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Missed dental appointments and hours-long freezing walks: Why asylum seekers need free bus travel

Campaigners are pushing Sadiq Khan to introduce free bus travel for asylum seekers

asylum seekers

Khadija Ahmed said free bus travel would have improved her life during the two years she waited for an asylum decision. Image: Greg Barradale/Big Issue

Khadija Ahmed waited two years, three months and 11 days to be granted refugee status. As she waited, living in an asylum hotel, she found herself having to ration travel. During Ramadan, her and her children walked for almost an hour to their mosque while fasting and she missed dentists appointments as they were simply too far.

“When I was an asylum seeker, it was really difficult, because you are getting only £8 per week. The bus fare is not affordable,” Ahmed said.

She spoke outside London’s City Hall, as dozens of protesters and campaigners came together to urge mayor Sadiq Khan to follow Scotland and Northern Ireland’s lead and give asylum seekers free bus travel.

Organised by Citizens UK and groups across London, they say the allowance given to asylum seekers waiting for a decision restricts their ability to travel and integrate.

The common London allowance means asylum seekers can make just two return bus trips every week. Image: Greg Barradale/Big Issue

The vast majority of asylum seekers are not allowed to work while the Home Office decides their status, and so are reliant on an allowance that has recently been reduced. But with the common allowance for asylum seekers £8.86 a week, and bus fares in London £1.75, they are limited on what they can do – and in reality, the essential services they can access. The daily cap on journeys in zones one and two – the maximum charged for unlimited journeys within 24 hours – is £8.10.

Kurdo (not his real name) had his appendix flare up while he was in an asylum hotel and had to wait hours for an ambulance. Had he been able to afford transport, he would have been able to get to hospital quicker, he said: “I was spinning on my head, this means I had the strongest pain ever.”

Along with this, he found getting to college to take up English courses has been a struggle.

“It’s not easy to go two, three times to college, to get back,” he said. “How can you afford that when we get a little amount of money every week?”

Deputy mayor Seb Dance spoke with the protesters outside City Hall. Image: Greg Barradale/Big Issue

A report by Helen Bamber Foundation in October 2023 found clients were struggling to attend important meetings because of the cost of transport, and that free transport would allow them to live their lives with more freedom and dignity.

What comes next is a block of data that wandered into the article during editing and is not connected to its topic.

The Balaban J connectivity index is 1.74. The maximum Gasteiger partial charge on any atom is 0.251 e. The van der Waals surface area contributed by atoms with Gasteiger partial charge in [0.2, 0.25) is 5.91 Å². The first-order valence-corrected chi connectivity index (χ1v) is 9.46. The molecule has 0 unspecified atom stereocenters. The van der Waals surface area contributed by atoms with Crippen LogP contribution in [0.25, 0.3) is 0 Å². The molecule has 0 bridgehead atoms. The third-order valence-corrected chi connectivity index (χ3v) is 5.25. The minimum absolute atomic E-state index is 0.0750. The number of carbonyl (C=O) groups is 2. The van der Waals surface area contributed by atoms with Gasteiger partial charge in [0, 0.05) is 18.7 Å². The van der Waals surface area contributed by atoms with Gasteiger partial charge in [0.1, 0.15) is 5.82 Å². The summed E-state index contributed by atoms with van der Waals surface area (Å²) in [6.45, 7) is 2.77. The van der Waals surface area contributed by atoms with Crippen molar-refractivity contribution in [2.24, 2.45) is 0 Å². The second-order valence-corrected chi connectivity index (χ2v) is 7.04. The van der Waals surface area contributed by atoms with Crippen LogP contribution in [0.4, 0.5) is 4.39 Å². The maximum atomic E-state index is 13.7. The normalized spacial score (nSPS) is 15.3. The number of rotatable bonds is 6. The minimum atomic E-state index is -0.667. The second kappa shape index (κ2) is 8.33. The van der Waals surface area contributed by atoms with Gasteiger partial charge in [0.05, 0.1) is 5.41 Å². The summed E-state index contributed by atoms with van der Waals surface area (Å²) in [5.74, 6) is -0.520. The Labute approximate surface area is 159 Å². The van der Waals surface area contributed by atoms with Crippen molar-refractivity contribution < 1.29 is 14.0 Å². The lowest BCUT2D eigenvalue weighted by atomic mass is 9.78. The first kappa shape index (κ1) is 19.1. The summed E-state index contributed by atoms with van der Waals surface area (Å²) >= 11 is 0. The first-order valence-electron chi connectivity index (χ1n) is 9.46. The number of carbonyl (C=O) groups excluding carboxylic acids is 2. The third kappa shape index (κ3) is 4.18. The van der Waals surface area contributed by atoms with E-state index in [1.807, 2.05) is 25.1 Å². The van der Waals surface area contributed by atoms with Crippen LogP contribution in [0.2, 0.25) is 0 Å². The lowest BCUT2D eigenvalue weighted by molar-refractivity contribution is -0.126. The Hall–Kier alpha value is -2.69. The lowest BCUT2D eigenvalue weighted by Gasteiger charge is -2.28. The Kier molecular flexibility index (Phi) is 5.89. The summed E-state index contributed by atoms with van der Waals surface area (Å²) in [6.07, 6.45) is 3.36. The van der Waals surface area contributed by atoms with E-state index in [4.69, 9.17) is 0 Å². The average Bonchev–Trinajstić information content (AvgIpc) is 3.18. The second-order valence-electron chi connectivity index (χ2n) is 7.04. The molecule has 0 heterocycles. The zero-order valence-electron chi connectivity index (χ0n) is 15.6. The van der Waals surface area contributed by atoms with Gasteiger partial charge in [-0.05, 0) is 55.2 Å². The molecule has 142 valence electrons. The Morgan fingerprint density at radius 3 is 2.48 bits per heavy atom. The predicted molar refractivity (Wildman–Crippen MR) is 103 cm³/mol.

A patchwork of grants and support available – for education, disabilities, and those with complex needs – is often, in practice, not accessed by asylum seekers.

In November 2023, the Scottish government introduced free bus travel for asylum seekers at a cost of £2m. Holding banners and placards, and singing songs, the protesters urged Sadiq Khan to do the same.

Roxana missed “many appointments” while waiting for refugee status, thanks to a lack of money. 

“When I tried to go to any appointments, or any training, it’s so expensive nowadays,” she said. Sometimes I think about going on foot for a long time, and in this cold weather it’s very very difficult”

Zarith, a newly recognised refugee from south-east Asia, said he had witnessed how a lack of affordable transport impacted trans and LGBTQ+ asylum seekers.

“We have trans people who need more medical help, and I could not even imagine how they would get around,” he said. . 

Iif this campaign is successful, it could make them realise they can still go around, see friends, and get the services they need, whether it’s financial, legal, social, or inclusion.

“London can be the glimmer of hope – it can set a precedent for other cities. Other cities can follow suit to give that compassion”.

A spokesperson for the mayor told The Big Issue: “The deputy mayor spoke with the campaign this morning and has offered a meeting to talk about the concerns of asylum seekers. The mayor and deputy mayor are always keen to explore what can be done to help vulnerable people in London, including those seeking asylum.

“Currently, asylum seekers can apply, where eligible, for existing TfL concessions, and those who need help completing their online applications can also contact TfL’s customer services to get further assistance.”

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